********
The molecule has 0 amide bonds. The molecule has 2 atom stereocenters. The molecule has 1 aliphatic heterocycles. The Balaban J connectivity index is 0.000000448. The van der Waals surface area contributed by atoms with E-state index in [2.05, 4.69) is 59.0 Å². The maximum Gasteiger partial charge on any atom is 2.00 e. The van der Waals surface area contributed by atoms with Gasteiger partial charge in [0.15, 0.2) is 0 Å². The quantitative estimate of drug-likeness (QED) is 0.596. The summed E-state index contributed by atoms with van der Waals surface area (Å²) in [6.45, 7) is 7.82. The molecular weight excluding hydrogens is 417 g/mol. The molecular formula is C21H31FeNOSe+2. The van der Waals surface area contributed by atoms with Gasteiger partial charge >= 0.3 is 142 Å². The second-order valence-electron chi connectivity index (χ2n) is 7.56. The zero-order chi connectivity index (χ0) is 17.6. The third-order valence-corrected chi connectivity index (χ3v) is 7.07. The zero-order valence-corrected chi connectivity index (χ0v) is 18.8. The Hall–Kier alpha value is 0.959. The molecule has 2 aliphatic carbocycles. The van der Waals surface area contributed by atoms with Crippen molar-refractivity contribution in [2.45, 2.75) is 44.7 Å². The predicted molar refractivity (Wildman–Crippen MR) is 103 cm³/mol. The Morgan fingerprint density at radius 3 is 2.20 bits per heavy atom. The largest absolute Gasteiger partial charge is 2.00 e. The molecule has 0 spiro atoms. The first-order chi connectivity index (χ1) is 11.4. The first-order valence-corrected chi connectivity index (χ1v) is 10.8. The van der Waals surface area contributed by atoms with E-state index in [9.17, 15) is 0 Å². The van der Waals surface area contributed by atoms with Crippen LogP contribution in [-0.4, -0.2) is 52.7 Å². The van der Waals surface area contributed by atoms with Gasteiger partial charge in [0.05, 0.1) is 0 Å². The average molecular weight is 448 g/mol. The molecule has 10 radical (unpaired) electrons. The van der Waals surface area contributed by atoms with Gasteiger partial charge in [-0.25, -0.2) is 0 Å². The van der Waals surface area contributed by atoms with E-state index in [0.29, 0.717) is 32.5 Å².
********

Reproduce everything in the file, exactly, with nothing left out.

The molecule has 0 amide bonds. The molecule has 2 atom stereocenters. The molecule has 1 aliphatic heterocycles. The Balaban J connectivity index is 0.000000448. The van der Waals surface area contributed by atoms with E-state index in [2.05, 4.69) is 59.0 Å². The maximum Gasteiger partial charge on any atom is 2.00 e. The van der Waals surface area contributed by atoms with Gasteiger partial charge in [0.15, 0.2) is 0 Å². The quantitative estimate of drug-likeness (QED) is 0.596. The summed E-state index contributed by atoms with van der Waals surface area (Å²) in [6.45, 7) is 7.82. The molecular weight excluding hydrogens is 417 g/mol. The molecular formula is C21H31FeNOSe+2. The van der Waals surface area contributed by atoms with Gasteiger partial charge >= 0.3 is 142 Å². The second-order valence-electron chi connectivity index (χ2n) is 7.56. The zero-order chi connectivity index (χ0) is 17.6. The third-order valence-corrected chi connectivity index (χ3v) is 7.07. The zero-order valence-corrected chi connectivity index (χ0v) is 18.8. The Hall–Kier alpha value is 0.959. The molecule has 2 aliphatic carbocycles. The van der Waals surface area contributed by atoms with Crippen molar-refractivity contribution in [2.45, 2.75) is 44.7 Å². The predicted molar refractivity (Wildman–Crippen MR) is 103 cm³/mol. The Morgan fingerprint density at radius 3 is 2.20 bits per heavy atom. The largest absolute Gasteiger partial charge is 2.00 e. The molecule has 0 spiro atoms. The first-order chi connectivity index (χ1) is 11.4. The first-order valence-corrected chi connectivity index (χ1v) is 10.8. The van der Waals surface area contributed by atoms with E-state index in [9.17, 15) is 0 Å². The van der Waals surface area contributed by atoms with Crippen LogP contribution in [-0.4, -0.2) is 52.7 Å². The van der Waals surface area contributed by atoms with Gasteiger partial charge in [0.05, 0.1) is 0 Å². The average molecular weight is 448 g/mol. The molecule has 10 radical (unpaired) electrons. The van der Waals surface area contributed by atoms with Gasteiger partial charge in [-0.25, -0.2) is 0 Å². The van der Waals surface area contributed by atoms with E-state index in [0.29, 0.717) is 32.5 Å².